Published on March 14, 2014
Physiological Response to Maltreatment Children who are abused or neglected miss out on key nurturing experiences They may experience chronic stress through caregiving that is frightening or absent Acute stress experienced over a prolonged period can have a negative impact on the physiology of the brain and affect: • planning and reasoning • self-regulation • mood and impulse control
Maltreated Children and Attachment Children may have developed insecure or disorganised attachments as a result of poor caregiving and maltreatreatment Children arrive in their placements with established behavior patterns based on their relationships with their previous caregivers Carers need to adapt their parenting style to ‘fit’ with the child’s behaviour
Promoting Developmental Recovery (1) Children's response to traumatic events varies: • 'fight or flight' response is activated and they become hyperaroused • fighting or fleeing is not possible so the child 'freezes‘ Traditional parenting techniques may not work with these children Foster carers and adopters need to develop alternative therapeutic parenting techniques to help build children’s resilience
Promoting Developmental Recovery (2) Maltreated children develop strategies to stay safe by not letting carers get in control They may continue to show a range of controlling behaviors , which can upset or annoy their new carers Carers need to understand their children and provide sensitive and reflective parenting to help their recovery Successful care requires emotional attunement, and a willingness to understand how the world feels from the child's perspective
Secure Base Model The Secure Base Model promotes security and resilience. It is based around five dimensions: • availability- helping the child to trust • sensitivity- helping the child to manage feelings and behavior • acceptance- building the child's self esteem • co-operation- helping the child to feel effective • family membership- helping the child to belong (Schofield and Beek, 2009)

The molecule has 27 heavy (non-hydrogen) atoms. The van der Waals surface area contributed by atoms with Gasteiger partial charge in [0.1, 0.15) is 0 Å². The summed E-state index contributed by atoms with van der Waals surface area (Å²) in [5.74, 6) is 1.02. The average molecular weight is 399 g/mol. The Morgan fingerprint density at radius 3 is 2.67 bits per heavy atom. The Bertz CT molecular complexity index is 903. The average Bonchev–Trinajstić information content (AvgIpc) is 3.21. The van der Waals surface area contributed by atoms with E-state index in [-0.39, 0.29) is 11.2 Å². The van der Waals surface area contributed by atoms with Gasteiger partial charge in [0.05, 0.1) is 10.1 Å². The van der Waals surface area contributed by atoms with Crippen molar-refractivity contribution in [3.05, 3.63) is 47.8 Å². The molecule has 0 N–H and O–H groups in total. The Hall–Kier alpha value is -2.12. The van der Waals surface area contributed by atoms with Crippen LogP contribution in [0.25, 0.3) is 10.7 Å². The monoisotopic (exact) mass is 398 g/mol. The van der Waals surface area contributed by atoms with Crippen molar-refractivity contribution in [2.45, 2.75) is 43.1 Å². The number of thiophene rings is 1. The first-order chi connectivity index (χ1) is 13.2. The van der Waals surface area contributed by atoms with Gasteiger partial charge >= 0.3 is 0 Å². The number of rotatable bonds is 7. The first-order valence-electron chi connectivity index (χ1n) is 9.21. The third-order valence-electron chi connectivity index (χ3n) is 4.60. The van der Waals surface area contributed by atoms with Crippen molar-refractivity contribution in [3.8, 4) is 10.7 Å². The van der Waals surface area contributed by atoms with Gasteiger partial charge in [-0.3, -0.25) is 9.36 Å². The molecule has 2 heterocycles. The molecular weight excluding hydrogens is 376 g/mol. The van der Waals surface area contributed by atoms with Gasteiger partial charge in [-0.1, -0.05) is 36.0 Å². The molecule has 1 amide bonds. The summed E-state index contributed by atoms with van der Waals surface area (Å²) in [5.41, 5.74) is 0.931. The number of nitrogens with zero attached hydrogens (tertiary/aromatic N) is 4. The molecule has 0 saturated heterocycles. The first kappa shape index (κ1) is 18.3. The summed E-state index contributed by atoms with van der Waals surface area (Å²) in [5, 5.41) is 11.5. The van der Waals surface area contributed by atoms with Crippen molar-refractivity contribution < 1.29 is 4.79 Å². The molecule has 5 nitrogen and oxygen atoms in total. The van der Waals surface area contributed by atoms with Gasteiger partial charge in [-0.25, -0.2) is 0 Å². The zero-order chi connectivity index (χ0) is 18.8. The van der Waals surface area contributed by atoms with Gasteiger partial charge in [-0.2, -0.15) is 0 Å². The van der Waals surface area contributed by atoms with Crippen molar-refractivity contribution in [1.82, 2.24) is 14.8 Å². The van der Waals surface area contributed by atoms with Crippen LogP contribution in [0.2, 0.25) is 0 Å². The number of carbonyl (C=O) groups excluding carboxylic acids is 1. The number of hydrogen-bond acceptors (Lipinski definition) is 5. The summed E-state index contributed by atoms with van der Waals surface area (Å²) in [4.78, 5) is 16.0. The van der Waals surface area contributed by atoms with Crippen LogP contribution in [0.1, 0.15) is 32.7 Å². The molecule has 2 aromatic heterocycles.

Supporting Foster Carers and Adopters Parenting a traumatised child can involve high levels of stress Carers and adopters need support to help them care for their children and to make sense of their behavior Foster carers need the following areas of support: • close links with family placement social workers • clear and consistent communication between fostering teams and foster families • access to out of hours and other professional support services • feeling part of a wider team supporting a child Carers and adopters may need to access specialist interventions such as • MTFC • KEEP • Fostering Changes • AdOpt
Links Positive caregiving approaches: • Secure Base Resources • Parenting a Child Who Has Experienced Abuse or Neglect • Bonding and Attachment in Maltreated Children
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